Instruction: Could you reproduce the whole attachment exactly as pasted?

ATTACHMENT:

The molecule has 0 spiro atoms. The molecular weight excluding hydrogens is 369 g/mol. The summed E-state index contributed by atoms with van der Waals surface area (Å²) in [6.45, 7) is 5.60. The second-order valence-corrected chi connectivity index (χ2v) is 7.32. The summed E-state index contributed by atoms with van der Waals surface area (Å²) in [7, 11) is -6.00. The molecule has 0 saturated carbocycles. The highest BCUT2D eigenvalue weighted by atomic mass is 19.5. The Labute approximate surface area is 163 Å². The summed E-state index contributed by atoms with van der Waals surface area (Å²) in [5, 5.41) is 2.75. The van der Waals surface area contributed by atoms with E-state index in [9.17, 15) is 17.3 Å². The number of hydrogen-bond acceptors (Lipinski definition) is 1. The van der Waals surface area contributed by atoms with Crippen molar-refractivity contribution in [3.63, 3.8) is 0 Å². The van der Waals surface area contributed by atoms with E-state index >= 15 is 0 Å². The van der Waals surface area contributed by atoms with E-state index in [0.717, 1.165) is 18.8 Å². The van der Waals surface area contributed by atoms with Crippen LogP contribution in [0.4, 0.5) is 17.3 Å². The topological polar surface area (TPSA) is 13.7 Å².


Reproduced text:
The molecule has 0 spiro atoms. The molecular weight excluding hydrogens is 369 g/mol. The summed E-state index contributed by atoms with van der Waals surface area (Å²) in [6.45, 7) is 5.60. The second-order valence-corrected chi connectivity index (χ2v) is 7.32. The summed E-state index contributed by atoms with van der Waals surface area (Å²) in [7, 11) is -6.00. The molecule has 0 saturated carbocycles. The highest BCUT2D eigenvalue weighted by atomic mass is 19.5. The Labute approximate surface area is 163 Å². The summed E-state index contributed by atoms with van der Waals surface area (Å²) in [5, 5.41) is 2.75. The van der Waals surface area contributed by atoms with E-state index in [9.17, 15) is 17.3 Å². The number of hydrogen-bond acceptors (Lipinski definition) is 1. The van der Waals surface area contributed by atoms with Crippen molar-refractivity contribution in [3.63, 3.8) is 0 Å². The van der Waals surface area contributed by atoms with E-state index >= 15 is 0 Å². The van der Waals surface area contributed by atoms with E-state index in [0.717, 1.165) is 18.8 Å². The van der Waals surface area contributed by atoms with Crippen LogP contribution in [0.4, 0.5) is 17.3 Å². The topological polar surface area (TPSA) is 13.7 Å².